World’s largest short-sea RO/RO fitted with rotor sailsWritten by Nick Blenkey
Luxembourg-headquartered logistics specialist CLdN reports that its RO/RO vessel the M/V Delphine has now been successfully fitted with a rotor sails wind propulsion system will return to service from Zeebrugge, Belgium, as from February 27.
Plans to fit the 2018-built vessel with two 35 meters tall by 5 meters diameter Norsepower tilting rotor sails were announced in March last year.
With a cargo capacity of over 8,000 lane meters and operating between the U.K., Ireland and mainland Europe, Delphine is said to be the world’s largest short-sea RO/RO. She is already one of the most fuel-efficient ships in that category, emitting only 28 grammes of CO2 per tonne of cargo shipped per kilometer traveled. With the rotor sails deployed, the ship will emit even less greenhouse gas going forward, with an expected emissions reduction of up to 10%.
The rotor sails, which use the Magnus effect to harness wind power to add forward thrust to a ship, are fully automated and detect whenever the wind is strong enough to deliver fuel and emission savings, at which point the sails start automatically. They are also tiltable, allowing the vessel to pass under bridges and maintaining operational flexibility.
CLdN will work with the Maritime Technology Division at Ghent University to study the performance of the sails on the Delphine in the coming months.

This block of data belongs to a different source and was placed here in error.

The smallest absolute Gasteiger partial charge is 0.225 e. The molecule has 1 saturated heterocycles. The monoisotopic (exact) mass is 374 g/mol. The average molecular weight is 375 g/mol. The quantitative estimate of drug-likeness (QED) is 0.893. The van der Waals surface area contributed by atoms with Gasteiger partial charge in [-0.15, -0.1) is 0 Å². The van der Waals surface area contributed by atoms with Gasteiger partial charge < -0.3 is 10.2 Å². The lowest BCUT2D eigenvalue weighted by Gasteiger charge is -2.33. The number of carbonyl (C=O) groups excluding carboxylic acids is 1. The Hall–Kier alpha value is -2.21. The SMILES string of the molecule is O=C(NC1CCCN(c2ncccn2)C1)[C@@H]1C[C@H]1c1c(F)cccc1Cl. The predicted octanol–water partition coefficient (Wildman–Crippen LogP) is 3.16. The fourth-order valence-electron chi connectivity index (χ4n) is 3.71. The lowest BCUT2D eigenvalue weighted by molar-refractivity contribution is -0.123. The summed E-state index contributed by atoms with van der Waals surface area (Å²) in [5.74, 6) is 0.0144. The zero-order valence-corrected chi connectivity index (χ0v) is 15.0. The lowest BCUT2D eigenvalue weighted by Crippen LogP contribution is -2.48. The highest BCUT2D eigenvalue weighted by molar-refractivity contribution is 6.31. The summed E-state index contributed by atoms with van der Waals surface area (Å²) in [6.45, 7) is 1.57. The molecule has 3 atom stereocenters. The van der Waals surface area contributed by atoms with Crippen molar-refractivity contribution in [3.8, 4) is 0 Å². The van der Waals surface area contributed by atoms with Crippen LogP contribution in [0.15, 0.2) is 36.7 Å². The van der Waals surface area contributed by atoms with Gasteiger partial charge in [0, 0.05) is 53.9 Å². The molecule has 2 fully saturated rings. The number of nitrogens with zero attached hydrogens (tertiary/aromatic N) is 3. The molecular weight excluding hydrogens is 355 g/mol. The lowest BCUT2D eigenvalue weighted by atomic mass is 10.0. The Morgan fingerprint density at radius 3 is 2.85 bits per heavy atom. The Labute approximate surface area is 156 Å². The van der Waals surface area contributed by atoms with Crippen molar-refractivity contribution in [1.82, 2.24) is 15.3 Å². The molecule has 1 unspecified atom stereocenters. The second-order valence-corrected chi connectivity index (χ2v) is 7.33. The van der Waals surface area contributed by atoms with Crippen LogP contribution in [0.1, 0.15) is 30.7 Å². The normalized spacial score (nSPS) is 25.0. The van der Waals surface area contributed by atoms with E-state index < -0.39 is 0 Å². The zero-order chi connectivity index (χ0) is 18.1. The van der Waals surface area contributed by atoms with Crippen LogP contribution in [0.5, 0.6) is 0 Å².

Gary Walker, Chief Operating Officer, CLdN RoRo, commented: “CLdN is the top performer amongst its RO/RO shipping peers in Northwest Europe, producing the lowest CO2 emissions per tonne of freight carried with its fleet of modern ships. By investing in technologically advanced ships and terminals, CLdN enables its customers to improve their carbon footprint and supports them in making their supply chains more efficient and robust. The rotor sails will maximize our fuel and emissions savings on the M/V Delphine and we will use this project to help determine how the technology could be deployed on the current CLdN fleet and our new-build vessels. Delphine’s redeployment to the fleet will help meet the current high levels of customer demand.”
- While the Magnus effect was first used for a rotor sail on a ship called the Buckau, built for Anton Flettner at the Friedrich Krupp Germania shipyard in 1924, you can see it at work at almost any sporting event involving a ball. Notably, it’s the secret behind the curve ball in baseball.